While skeletal abnormalities, including decreased bone mineral content (BMC) and bone mineral density (BMD), are well described among HIV-infected children and adolescents in highly developed nations, no studies have been conducted in resource constrained settings (RCS), where >90% of HIV-infected youth now live. Recent studies of adult HIV+ infected individuals demonstrate that fracture rates are higher in postmenopausal and older men and possibly higher in younger HIV+ men and women as well. Multiple factors appear to be involved, including potential direct effects of virus on osteoblast and osteoclast differentiation and function, indirect effects of inflammatory cytokines on osteoclast resorption and effects of antiretroviral therapy (ART) on osteoclastogenesis and osteoblast activity. Perinatally HIV-infected individuals have the greatest cumulative life-time exposure to both the direct and indirect effects of HIV infection as well as to those associated with ART. Among 2.2 million HIV-infected children living in RCS, including over 356,000 on ART, additional factors including protein and energy malnutrition, micronutrient deficiencies, and childhood infections that are known to adversely affect bone mass accrual and are highly prevalent, may pose additional threats to bone acquisition. Risk of fracture in adulthood is strongly related to "peak bone mass" reached in late adolescence. Therefore, reduced bone accrual during late childhood and adolescence, as reported among those with HIV, may increase the risk of osteoporotic fractures later in life. In the proposed study we will 1) assess bone turnover markers, bone density and quality, and rate of bone acquisition;2) evaluate the contribution of upregulation of pro-inflammatory cytokines, nutrition and physical activity on bone turnover and accrual;and 3) compare the effects of lopinavir/ritonavir-based versus efavirenz-based regimens on vitamin D levels, bone turnover, and bone acquisition in pre-pubertal perinatally HIV-infected children in South African who initiated ART prior to age 2 years. This 2 country collaborative 5 year project proposes to conduct a 2 year longitudinal observational study that will be an extension study for HIV+ children ages 8-10 years who participated in a randomized controlled trial of continued PI-based vs. switch to NNRTI-based ART (NEVEREST3) that is currently being conducted. Our proposed study will exploit the research infrastructure as well as the research-quality antecedent data and specimens obtained in NEVEREST. This will greatly expand both the timeframe and the variables that will be assessed with respect to bone outcomes. For comparisons, age appropriate HIV-uninfected children will also be enrolled. Our goal is to identify potentially modifiable factors for poor bon accrual and to develop a framework for future research, including intervention studies suitable for HIV-infected children in RCS.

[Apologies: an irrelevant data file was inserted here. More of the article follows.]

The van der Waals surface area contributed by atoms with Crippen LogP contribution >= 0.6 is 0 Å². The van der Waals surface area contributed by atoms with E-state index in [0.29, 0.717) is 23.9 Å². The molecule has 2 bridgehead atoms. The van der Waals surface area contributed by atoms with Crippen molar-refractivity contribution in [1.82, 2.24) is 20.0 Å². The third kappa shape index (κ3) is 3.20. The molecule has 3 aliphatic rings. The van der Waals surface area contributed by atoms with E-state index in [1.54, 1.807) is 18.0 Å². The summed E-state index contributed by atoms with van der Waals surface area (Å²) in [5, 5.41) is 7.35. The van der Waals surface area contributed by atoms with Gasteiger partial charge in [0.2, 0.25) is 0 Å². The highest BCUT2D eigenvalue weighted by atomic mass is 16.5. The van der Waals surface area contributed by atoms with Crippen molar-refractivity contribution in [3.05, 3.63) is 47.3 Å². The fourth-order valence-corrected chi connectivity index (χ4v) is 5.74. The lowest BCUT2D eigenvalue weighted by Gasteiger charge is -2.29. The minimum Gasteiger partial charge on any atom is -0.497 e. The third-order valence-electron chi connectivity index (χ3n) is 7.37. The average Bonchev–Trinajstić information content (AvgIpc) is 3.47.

While skeletal abnormalities including reduced bone density and bone mineral content have been recognized in HIV-infected children, adolescents and adults for over 10 years, there are no published pediatric studies from resource constrained settings (RCS), where >90% of HIV-infected children live. With a goal of identifying modifiable risks for future intervention studies to improve bone health in HIV-infected children and adolescents living in RCS, we propose to use both innovative and standard bone measurement methods in a prospective observational study of the determinants of bone metabolism, bone quality and bone mass acquisition in pre- adolescent perinatally HIV-infected children in South Africa who initiated ART prior to age 2 years.
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